Ben Nye, Stein’s, and some of the other the-
atrical make-up manufacturers produce various
adhesives of the spirit gum style but do not fur-
nish any matte type of sealers or adhesives. They
also have stage bloods, nose and scar waxes, and
so on for character stage work. Also see Appendix
A for full listing of these and other items of a
similar nature.
Adhesive Remover RCMA makes a cleanser that will
dissolve and remove from the skin any type of
plastic sealer, adhesive, scar material, or such
made for make-up use, leaving the skin soft and
lubricated. It is not for use in cleaning adhesives
from lace goods or in cleansing the face before
applying hair goods as it contains a moisturizing
agent that prevents proper adhesion. A new variety
of remover in a cream form, called ADKLEN, is
made by RCMA for cleansing adhesives from the
skin. If it is applied to the edge of appliances and
worked under them with a brush, it will loosen
and then cleanse the adhesive from the skin in a
very gentle manner.
Alcohol Ordinary drug store rubbing alcohol is only
a 70 percent type and is not a suitable solvent
for make-up use. A 99 percent isopropyl alcohol
should be stocked because many adhesives and
sealers have a mixture of 60 percent acetone and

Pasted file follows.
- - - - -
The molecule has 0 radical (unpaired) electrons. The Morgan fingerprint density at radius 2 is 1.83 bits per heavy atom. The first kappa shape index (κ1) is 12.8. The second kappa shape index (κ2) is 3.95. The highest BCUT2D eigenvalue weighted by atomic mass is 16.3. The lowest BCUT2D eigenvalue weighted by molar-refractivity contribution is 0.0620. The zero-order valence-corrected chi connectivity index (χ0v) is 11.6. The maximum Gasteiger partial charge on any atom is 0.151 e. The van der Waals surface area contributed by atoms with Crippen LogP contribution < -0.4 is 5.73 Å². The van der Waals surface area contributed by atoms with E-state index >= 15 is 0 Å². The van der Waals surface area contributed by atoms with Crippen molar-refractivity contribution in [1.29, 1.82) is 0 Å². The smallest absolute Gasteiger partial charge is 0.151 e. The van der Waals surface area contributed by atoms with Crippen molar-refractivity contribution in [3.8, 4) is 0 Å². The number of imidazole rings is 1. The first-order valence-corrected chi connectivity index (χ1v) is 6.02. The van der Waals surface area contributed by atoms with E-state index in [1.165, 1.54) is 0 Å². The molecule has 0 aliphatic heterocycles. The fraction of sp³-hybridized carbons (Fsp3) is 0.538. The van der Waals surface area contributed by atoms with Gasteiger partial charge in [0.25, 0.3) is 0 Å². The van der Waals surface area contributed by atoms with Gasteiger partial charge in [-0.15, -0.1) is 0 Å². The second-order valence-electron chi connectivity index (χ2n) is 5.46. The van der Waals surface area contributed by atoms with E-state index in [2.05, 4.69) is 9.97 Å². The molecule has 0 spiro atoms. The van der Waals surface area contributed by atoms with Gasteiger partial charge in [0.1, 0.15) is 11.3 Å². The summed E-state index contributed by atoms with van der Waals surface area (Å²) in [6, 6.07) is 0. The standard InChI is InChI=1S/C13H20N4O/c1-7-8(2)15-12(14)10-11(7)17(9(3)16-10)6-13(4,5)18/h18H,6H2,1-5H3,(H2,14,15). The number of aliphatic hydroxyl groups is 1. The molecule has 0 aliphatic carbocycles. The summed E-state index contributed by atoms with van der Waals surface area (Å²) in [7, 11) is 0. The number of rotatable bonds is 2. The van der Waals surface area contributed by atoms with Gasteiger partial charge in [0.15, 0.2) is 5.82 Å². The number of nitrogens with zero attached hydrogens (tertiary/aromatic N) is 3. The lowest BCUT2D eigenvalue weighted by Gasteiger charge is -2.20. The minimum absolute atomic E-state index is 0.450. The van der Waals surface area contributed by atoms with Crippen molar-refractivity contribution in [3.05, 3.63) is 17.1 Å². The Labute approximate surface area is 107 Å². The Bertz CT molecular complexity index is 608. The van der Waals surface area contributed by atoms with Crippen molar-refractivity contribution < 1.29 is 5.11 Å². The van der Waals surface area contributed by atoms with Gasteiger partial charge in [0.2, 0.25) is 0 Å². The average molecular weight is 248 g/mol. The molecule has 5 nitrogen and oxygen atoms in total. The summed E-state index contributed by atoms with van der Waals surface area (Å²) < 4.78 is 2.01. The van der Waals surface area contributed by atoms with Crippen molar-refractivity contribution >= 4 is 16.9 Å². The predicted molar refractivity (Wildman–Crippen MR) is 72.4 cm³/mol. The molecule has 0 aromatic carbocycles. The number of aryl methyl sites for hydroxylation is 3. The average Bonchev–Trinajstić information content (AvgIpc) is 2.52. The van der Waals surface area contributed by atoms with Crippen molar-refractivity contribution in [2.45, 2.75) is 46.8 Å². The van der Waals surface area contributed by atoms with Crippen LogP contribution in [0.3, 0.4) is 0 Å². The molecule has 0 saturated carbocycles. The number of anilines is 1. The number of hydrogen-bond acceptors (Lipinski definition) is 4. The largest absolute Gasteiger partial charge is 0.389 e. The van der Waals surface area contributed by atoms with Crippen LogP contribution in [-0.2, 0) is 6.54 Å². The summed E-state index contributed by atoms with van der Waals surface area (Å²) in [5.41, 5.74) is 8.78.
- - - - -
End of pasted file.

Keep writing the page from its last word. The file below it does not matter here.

40 percent isopropyl alcohol as solvents. Alcohol
is also a good sterilizing agent to clean tools and
table tops.
Artificial Bloods The search for realistic-appearing
human blood has led to many products from cas-
ein paints to food-colored syrups. RCMA makes
the following types:
COLOR PROCESS TYPE A A water-washable material
that is very realistic in appearance and flow. It
is nontoxic and does not cake and dry but appears
fresh looking for some time.
COLOR PROCESS TYPE B A resin plastic formulation
designed for use where a blood effect must remain
in place and not run during a long scene. It is
solvent based and sets quickly, remaining shiny
and fresh flowing in appearance. It is removed
with RCMA Adhesive Remover.
COLOR PROCESS TYPE c A soft creme variety serviced
in a tube to make bloody areas for an effect where
the blood does not have to run.
COLOR PROCESS TYPE D A rapid-drying liquid sus-
pension of a brownish tone employed to simulate
dried blood on bandages. Not for any fresh blood
effect or skin use.
Artificial Tears and Perspiration A clear liquid that
can be used to simulate tears when placed in the corner of the eye. It can also be stippled or sprayed
on the skin to simulate perspiration.
Beard-setting Spray A solvent-based artificial latex
material that is used to set pre-made laid hair
beards on forms. Not for facial use as a spray (also
see pages 198-200, 252-253).
Gelatin Capsules These capsules are obtainable in